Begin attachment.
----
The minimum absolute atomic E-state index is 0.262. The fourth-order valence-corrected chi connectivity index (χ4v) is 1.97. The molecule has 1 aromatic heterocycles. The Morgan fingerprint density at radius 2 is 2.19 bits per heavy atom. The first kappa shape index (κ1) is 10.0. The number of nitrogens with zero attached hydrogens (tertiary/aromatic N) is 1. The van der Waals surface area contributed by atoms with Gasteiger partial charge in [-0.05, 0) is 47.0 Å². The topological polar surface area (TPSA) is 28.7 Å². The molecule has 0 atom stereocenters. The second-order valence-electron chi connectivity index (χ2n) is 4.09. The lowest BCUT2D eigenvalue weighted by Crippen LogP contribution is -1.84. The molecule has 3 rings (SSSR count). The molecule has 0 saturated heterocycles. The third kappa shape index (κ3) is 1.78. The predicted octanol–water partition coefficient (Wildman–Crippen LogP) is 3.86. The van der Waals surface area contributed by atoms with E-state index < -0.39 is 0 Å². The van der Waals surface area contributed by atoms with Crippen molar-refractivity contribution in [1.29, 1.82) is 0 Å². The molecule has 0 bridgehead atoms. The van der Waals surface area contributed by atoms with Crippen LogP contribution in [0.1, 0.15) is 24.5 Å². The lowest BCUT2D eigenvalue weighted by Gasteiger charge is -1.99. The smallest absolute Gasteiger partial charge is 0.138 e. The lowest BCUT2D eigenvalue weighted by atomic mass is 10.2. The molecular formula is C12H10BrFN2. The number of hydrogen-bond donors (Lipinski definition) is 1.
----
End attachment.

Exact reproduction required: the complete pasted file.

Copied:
The minimum absolute atomic E-state index is 0.262. The fourth-order valence-corrected chi connectivity index (χ4v) is 1.97. The molecule has 1 aromatic heterocycles. The Morgan fingerprint density at radius 2 is 2.19 bits per heavy atom. The first kappa shape index (κ1) is 10.0. The number of nitrogens with zero attached hydrogens (tertiary/aromatic N) is 1. The van der Waals surface area contributed by atoms with Gasteiger partial charge in [-0.05, 0) is 47.0 Å². The topological polar surface area (TPSA) is 28.7 Å². The molecule has 0 atom stereocenters. The second-order valence-electron chi connectivity index (χ2n) is 4.09. The lowest BCUT2D eigenvalue weighted by Crippen LogP contribution is -1.84. The molecule has 3 rings (SSSR count). The molecule has 0 saturated heterocycles. The third kappa shape index (κ3) is 1.78. The predicted octanol–water partition coefficient (Wildman–Crippen LogP) is 3.86. The van der Waals surface area contributed by atoms with E-state index < -0.39 is 0 Å². The van der Waals surface area contributed by atoms with Crippen molar-refractivity contribution in [1.29, 1.82) is 0 Å². The molecule has 0 bridgehead atoms. The van der Waals surface area contributed by atoms with Crippen LogP contribution in [0.1, 0.15) is 24.5 Å². The lowest BCUT2D eigenvalue weighted by Gasteiger charge is -1.99. The smallest absolute Gasteiger partial charge is 0.138 e. The lowest BCUT2D eigenvalue weighted by atomic mass is 10.2. The molecular formula is C12H10BrFN2. The number of hydrogen-bond donors (Lipinski definition) is 1.